Buying a new road bike is a wonderful experience, especially if it happens to be your first 'real' road bike purchase! But, amidst the smells of rubber, chain lubricant, and bike polish, there's also a waft of fear and trepidation in the air. Which bike is right for you, and just how much should you expect to pay for a decent road machine? We've spoken to a few newbies ourselves and came up with a list of questions you should ask when buying a new road bike...
Keep in mind, these are the questions you'd forget to ask and perhaps are also the more important ones to be aware of. Componentry choice and bar tape color are really irrelevant given that most bike purchases for beginner cyclists are based on price and not on componentry or bike weight.
Fall In love with the bike shop first and then the bike. This is the store you will be returning to for servicing and advice!
1. What componentry level should I opt for?
All bikes come in at certain price points, starting at around $1,000 and working their way upwards in increments of $500 at a time. With each bike price point comes a certain level of componentry which is generally a good indicator as to the quality of the bike. For example; a $3,800 bike is very likely to have a mid-range ensemble of shifting componentry (called a groupset).
Ask your local shop what level of componentry they think you should be riding and listen to their answer closely. If you've said you're a beginner, then your sales assistant would no doubt suggest an entry-level groupset on your bike. They would then also keep your budget in mind (which you should make clear to them), and try to offer you the best bike for your buck.
If you've just started riding, opt for an entry-level groupset. As you develop, it is better to upgrade the whole bike rather than the groupset alone - that way, everything increases in quality, rather than an amazing groupset on a basic bike.
2. Should I choose a carbon or aluminum frame?
This is the question fueled more by marketing than anything else. There is absolutely nothing wrong with an aluminium frame, so if your budget dictates that, then so be it. However, if you want to upgrade to a carbon frame it might be more affordable than you think. Many brands are now offering carbon frames with entry-level componentry, allowing beginner riders a taste of the good life, while remaining within an affordable price range.
As an example, an aluminium framed entry-level bike may cost up to $1,7000, while a carbon fiber bike with entry-level components comes in at around $2,000 - so for an extra $300 you benefit from a more comfortable, lighter ride, and a slightly more responsive bike as well.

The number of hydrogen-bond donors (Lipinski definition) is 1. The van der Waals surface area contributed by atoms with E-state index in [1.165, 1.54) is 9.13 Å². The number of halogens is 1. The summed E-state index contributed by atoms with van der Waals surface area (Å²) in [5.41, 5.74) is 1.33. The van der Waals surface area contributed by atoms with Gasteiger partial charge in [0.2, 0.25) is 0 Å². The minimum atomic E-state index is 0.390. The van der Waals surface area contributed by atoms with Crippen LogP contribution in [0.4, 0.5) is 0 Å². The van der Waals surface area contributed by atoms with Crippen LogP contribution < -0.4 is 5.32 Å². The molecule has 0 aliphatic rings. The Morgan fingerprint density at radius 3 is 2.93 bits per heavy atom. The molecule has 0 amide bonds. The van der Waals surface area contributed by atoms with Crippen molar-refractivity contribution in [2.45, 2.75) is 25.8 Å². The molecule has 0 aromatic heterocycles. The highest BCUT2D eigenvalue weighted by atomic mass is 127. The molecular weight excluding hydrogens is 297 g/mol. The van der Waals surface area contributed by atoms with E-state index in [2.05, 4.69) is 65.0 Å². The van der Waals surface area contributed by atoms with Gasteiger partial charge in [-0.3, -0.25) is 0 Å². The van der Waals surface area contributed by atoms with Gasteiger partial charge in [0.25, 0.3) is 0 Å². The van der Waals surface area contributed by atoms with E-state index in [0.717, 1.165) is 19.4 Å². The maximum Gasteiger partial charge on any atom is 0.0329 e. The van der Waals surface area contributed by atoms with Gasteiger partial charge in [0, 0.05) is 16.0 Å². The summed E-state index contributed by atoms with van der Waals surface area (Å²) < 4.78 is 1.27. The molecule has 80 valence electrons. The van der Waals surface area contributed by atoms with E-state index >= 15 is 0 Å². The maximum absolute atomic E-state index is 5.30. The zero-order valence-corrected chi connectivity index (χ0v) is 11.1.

3. What servicing plan comes with the bike?
Asking your sales assistant what servicing plan comes with the bike is a good way to indicate your likelihood of buying the bike. So, basically, it might be worth asking this question near the end of your inquiries! But ask all the same, and be sure to get a firm answer. When you say "Does your store offer a free servicing plan?" you want to know that it's free and it's worthwhile! Most reputable stores will offer either 3 free services, or even a year of free services. The reality is, within a year you'll only be back there 3 times for a service anyway.
For your own good, use these services up! It's not a money making scheme, just your local store genuinely trying to look after you. They make sure your bike is maintained, which in the long run keeps their customers happy and makes the whole job easier.
4. Are you able to offer me a package deal?
You and your bike will need lots of accessories, so asking about a package deal is always a valid inquiry. If you've just started riding, you'll need to consider the following as absolute essentials:
You get the idea! Ask if your bike shop can offer you a package deal with all these items included. The benefit of this is that you'll receive much more competitive pricing, and you're also likely to have all these items fitted to your new bike for free. It saves you doing it at home, or purchasing these items over a period of weeks, one at a time. Save up and buy it in one go; it's cheaper and easier!
5. Will you fit me to the bike professionally?
There are 'bike fits' and then there are bike fits - the latter being the proper one that involves some degree of extensive knowledge, the former being a dodgy seat height estimate before booting you out the door.
Always buy from a store that can offer you a professional bike fitting. These may not take long, spanning from 20 minutes up to around an hour. The key ingredient is the experience and knowledge to ensure that you'll be getting a proper bike fitting done. This ensures your bike is more comfortable and in turn will allow you to ride harder or longer and with less potential for injury. Best of all, if your fitting isn't correct, or you're experiencing discomfort, you can always drop back into your local shop for an adjustment...
Ensure the bike you're sold is under your full name. This is important if you have to process any warranty claims in the future.
The most important part about buying a new bike is to have fun! Take a few bikes out for a test ride and enjoy the process. Once you decide which bike is right for you, go and test ride it again! A good method of instantly increasing your confidence is to take a cycling friend with you – don't let them do all the talking, though, just have them there just to listen, so you can discuss your opinions over a coffee later.